One of my big concerns has been the contamination issue. We are an old ward so we have the old metal trays. We have purchased a brand new plastic tray that we will be labeling for this purpose. My current plan is to put labels inside the bottom of the tray with large bold lettering "GLUTEN FREE", "DO NOT PUT WHEAT PRODUCTS IN THIS TRAY". We are also planning to have a training session with the Aaronic Priesthood covering how important it is to not contaminate the special tray or its contents.

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Postby dandavidgarcia » Tue Mar 08, 2011 1:38 pm

Those are good ideas, Rpyne. One thing to add that I think is valuable...just as some members may be anxious/concerned at possible contamination (being on a table full of bread), there are some members who may not be overly concerned with contamination. I knew a member in another ward that would just drop off his cracker in the tray and didn't care if it mixed with other items. Same with another friend who just picks croutons out of salads and is OK with it. Usually it's because they don't feel effects from small (or large) doses of gluten.

I don't like to tell these folks they need to be more careful, but whether the effects are felt or not--it can be different for those with Celiac disease--there is damage being done to the intestines if gluten is ingested. That's a long way of saying that adopting a consistent practice like you are suggesting is a great idea for everyone.

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Postby russellhltn » Tue Mar 08, 2011 1:48 pm

A possibly silly question from someone who knows very little about this: Is there a reason to not have gluten-free bread for everyone? Is it a cost issue, or a taste issue? The reason I ask is that it seems that it would solve the contamination and logistics issues.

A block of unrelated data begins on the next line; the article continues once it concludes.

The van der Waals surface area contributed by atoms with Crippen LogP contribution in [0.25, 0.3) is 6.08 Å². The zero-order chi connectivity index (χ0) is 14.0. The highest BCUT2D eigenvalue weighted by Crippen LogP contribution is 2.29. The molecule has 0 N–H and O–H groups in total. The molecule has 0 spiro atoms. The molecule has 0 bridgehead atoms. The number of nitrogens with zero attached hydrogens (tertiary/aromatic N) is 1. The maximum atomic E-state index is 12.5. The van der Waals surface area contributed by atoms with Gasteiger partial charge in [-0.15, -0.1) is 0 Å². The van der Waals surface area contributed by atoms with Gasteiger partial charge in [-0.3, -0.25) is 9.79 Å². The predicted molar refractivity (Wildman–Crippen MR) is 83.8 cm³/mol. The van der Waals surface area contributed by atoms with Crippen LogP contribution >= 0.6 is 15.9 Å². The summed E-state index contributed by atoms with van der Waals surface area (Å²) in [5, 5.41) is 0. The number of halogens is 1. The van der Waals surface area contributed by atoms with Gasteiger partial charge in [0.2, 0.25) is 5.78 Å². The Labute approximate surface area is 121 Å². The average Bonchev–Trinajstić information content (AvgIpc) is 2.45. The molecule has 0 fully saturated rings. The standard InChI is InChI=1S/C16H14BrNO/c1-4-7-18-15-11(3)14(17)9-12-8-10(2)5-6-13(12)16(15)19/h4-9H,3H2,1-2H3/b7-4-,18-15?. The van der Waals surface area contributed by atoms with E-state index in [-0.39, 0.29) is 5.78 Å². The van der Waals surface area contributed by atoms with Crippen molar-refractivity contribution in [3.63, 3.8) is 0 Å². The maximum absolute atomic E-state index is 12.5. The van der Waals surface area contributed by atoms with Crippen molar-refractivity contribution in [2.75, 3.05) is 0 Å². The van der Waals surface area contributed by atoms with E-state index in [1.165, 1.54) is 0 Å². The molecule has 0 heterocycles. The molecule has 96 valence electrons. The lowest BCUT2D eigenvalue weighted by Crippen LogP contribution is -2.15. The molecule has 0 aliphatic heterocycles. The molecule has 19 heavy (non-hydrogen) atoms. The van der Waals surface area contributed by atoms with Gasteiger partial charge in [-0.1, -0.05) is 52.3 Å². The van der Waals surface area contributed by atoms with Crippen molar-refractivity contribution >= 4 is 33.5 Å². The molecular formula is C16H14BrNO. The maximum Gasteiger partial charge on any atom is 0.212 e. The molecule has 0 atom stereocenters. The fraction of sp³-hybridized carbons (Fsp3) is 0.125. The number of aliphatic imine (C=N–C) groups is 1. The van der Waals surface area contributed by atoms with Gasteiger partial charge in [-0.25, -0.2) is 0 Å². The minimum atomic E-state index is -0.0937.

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rpyne
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Postby rpyne » Tue Mar 08, 2011 2:02 pm

I think it is a combination issue. Yes, gluten free items are usually quite expensive and most people don't have them on hand so it would be difficult to rotate the responsibility to provide the bread for the sacrament. It can also be an issue of taste and appearance in that most people will not be familiar with gluten free items, which are usually a cracker of rice crisp rather than what most think of as bread.

rpyne
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Postby rpyne » Tue Mar 08, 2011 2:11 pm

dandavidgarcia wrote:Those are good ideas, Rpyne. One thing to add that I think is valuable...just as some members may be anxious/concerned at possible contamination (being on a table full of bread), there are some members who may not be overly concerned with contamination. I knew a member in another ward that would just drop off his cracker in the tray and didn't care if it mixed with other items. Same with another friend who just picks croutons out of salads and is OK with it. Usually it's because they don't feel effects from small (or large) doses of gluten.

I don't like to tell these folks they need to be more careful, but whether the effects are felt or not--it can be different for those with Celiac disease--there is damage being done to the intestines if gluten is ingested. That's a long way of saying that adopting a consistent practice like you are suggesting is a great idea for everyone.


I am aware of the contamination issues because I have a niece that when she was diagnosed with Celiac was told to buy new pans and dishes to use because the ones she had were contaminated and could not be adequately cleaned to remove the contamination to an acceptable level. She now takes her own cooking utensiles with her when she travels.

The sister that we are working to accomodate is a recent convert. She tried taking the sacrament the sunday after her baptism, hoping that the small amount would be tolerable, but ended up very ill for several days afterword.